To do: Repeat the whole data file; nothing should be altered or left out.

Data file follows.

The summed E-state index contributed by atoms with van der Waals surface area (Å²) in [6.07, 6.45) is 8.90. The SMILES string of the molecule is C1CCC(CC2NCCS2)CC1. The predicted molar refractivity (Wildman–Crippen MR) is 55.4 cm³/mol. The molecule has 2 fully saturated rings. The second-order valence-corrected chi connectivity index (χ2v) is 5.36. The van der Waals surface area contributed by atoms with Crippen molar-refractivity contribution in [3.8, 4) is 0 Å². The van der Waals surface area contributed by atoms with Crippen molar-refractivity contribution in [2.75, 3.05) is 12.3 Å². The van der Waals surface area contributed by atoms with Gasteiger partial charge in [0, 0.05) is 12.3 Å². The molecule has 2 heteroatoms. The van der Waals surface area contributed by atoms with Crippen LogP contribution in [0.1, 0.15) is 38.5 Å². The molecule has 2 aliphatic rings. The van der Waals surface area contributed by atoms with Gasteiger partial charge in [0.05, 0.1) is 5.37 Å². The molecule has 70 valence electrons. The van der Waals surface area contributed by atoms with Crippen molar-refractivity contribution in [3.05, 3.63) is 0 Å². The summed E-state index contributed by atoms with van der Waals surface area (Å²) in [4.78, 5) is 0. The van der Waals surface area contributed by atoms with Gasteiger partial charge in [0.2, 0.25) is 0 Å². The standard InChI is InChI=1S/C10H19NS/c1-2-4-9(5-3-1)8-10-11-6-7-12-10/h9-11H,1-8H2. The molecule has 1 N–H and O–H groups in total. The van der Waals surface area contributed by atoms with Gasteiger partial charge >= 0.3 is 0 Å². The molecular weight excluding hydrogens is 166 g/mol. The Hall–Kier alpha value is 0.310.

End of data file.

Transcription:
The summed E-state index contributed by atoms with van der Waals surface area (Å²) in [6.07, 6.45) is 8.90. The SMILES string of the molecule is C1CCC(CC2NCCS2)CC1. The predicted molar refractivity (Wildman–Crippen MR) is 55.4 cm³/mol. The molecule has 2 fully saturated rings. The second-order valence-corrected chi connectivity index (χ2v) is 5.36. The van der Waals surface area contributed by atoms with Crippen molar-refractivity contribution in [3.8, 4) is 0 Å². The van der Waals surface area contributed by atoms with Crippen molar-refractivity contribution in [2.75, 3.05) is 12.3 Å². The van der Waals surface area contributed by atoms with Gasteiger partial charge in [0, 0.05) is 12.3 Å². The molecule has 2 heteroatoms. The van der Waals surface area contributed by atoms with Crippen LogP contribution in [0.1, 0.15) is 38.5 Å². The molecule has 2 aliphatic rings. The van der Waals surface area contributed by atoms with Gasteiger partial charge in [0.05, 0.1) is 5.37 Å². The molecule has 70 valence electrons. The van der Waals surface area contributed by atoms with Crippen molar-refractivity contribution in [3.05, 3.63) is 0 Å². The summed E-state index contributed by atoms with van der Waals surface area (Å²) in [4.78, 5) is 0. The van der Waals surface area contributed by atoms with Gasteiger partial charge in [0.2, 0.25) is 0 Å². The standard InChI is InChI=1S/C10H19NS/c1-2-4-9(5-3-1)8-10-11-6-7-12-10/h9-11H,1-8H2. The molecule has 1 N–H and O–H groups in total. The van der Waals surface area contributed by atoms with Gasteiger partial charge >= 0.3 is 0 Å². The molecular weight excluding hydrogens is 166 g/mol. The Hall–Kier alpha value is 0.310.